19 Answers 19

up vote 270 down vote accepted

I'm the CTO of 10gen (developers of MongoDB) so I'm a bit biased, but I also manage a few sites that are using MongoDB in production.

businessinsider has been using mongo in production for over a year now. They are using it for everything from users and blog posts, to every image on the site.

shopwiki is using it for a few things including real time analytics and a caching layer. They are doing over 1000 writes per second to a fairly large database.

If you go to the mongodb Production Deployments page you'll see some people who are using mongo in production.

If you have any questions about the scale or scope of production deployments, post on our user list and we'll be more than happy to help.

here's the link mongodb.org/display/DOCS/Production+Deployments –  mdirolf Jul 9 '09 at 19:13
would you mind make mongodb run with v8 as default. and mongodb eat too much memory for poor guys who using a VPS with 512M memory. –  guilin 桂林 May 25 '11 at 16:01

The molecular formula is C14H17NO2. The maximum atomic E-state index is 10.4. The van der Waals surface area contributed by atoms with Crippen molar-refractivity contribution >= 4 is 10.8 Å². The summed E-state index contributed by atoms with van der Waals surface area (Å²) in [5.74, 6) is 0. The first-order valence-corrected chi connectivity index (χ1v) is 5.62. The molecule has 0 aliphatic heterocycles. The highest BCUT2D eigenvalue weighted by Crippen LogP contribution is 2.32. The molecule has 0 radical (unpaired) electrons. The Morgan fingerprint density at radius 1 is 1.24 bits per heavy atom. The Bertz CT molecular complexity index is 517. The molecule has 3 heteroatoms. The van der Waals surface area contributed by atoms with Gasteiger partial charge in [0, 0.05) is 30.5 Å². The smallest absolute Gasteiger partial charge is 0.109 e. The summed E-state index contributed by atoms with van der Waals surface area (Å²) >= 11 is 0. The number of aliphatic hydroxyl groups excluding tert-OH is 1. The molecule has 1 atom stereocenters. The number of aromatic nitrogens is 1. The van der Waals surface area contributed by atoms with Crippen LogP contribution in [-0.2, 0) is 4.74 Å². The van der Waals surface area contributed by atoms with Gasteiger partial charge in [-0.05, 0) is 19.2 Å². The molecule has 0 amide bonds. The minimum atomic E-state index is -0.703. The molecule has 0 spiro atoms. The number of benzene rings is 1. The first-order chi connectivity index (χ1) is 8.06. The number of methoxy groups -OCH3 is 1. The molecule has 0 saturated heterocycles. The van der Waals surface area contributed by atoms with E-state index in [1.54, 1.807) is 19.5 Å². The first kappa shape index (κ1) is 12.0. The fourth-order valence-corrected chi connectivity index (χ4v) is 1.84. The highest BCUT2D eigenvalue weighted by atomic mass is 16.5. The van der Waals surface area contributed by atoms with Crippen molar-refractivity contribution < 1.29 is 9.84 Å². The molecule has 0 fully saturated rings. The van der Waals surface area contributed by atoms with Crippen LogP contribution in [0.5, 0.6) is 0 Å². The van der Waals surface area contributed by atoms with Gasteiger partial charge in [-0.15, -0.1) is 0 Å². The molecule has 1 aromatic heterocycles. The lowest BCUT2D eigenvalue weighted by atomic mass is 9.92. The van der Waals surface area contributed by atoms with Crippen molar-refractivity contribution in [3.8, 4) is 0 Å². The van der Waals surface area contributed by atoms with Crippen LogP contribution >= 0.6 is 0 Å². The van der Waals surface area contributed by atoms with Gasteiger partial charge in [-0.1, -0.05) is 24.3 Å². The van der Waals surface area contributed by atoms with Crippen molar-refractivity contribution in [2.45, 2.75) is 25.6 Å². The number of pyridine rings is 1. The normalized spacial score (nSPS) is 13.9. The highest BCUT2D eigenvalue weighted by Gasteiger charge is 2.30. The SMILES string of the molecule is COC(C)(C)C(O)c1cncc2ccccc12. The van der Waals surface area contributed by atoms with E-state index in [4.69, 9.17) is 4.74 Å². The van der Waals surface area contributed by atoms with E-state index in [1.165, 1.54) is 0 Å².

You can have AC(i)D at least - atomicity because single master writer, consistency because you have per-document consistency, durability because you can specify how many writes are needed before ACKing write, e.g. how many other nodes need get the data before ACKing it. –  Henrik Sep 12 '11 at 7:20
+1 for the links. amazing how many ppl using mongodb in production –  Michael Malura Apr 18 '13 at 8:42
Looks like a lot of things have changed in the past 5 years. That list is massive! :) –  user16547 Jul 18 at 12:44

The BBC and meebo.com use CouchDB in production and so does one of my clients. Here is a list of other people using Couch: CouchDB in the wild

The major challenge is to know how to organize your documents and stop thinking in terms of relational data.

Actually for me the major challenge is going back if you need to. Once you remove "relational constraints" from your mind it is difficult to go back. :) –  johndodo Aug 9 '13 at 10:29

SourceForge uses MongoDB. See this presentation or read here.

What are they using it for? Or how are they using it? –  kiwicptn Mar 13 '10 at 15:44
I know this is an old question, but maybe someone will look at it again. Here is a presentation by a SourceForge dev about how they employ MongoDO: infoq.com/presentations/MongoDB-at-SourceForge –  o1iver Jan 24 '11 at 22:39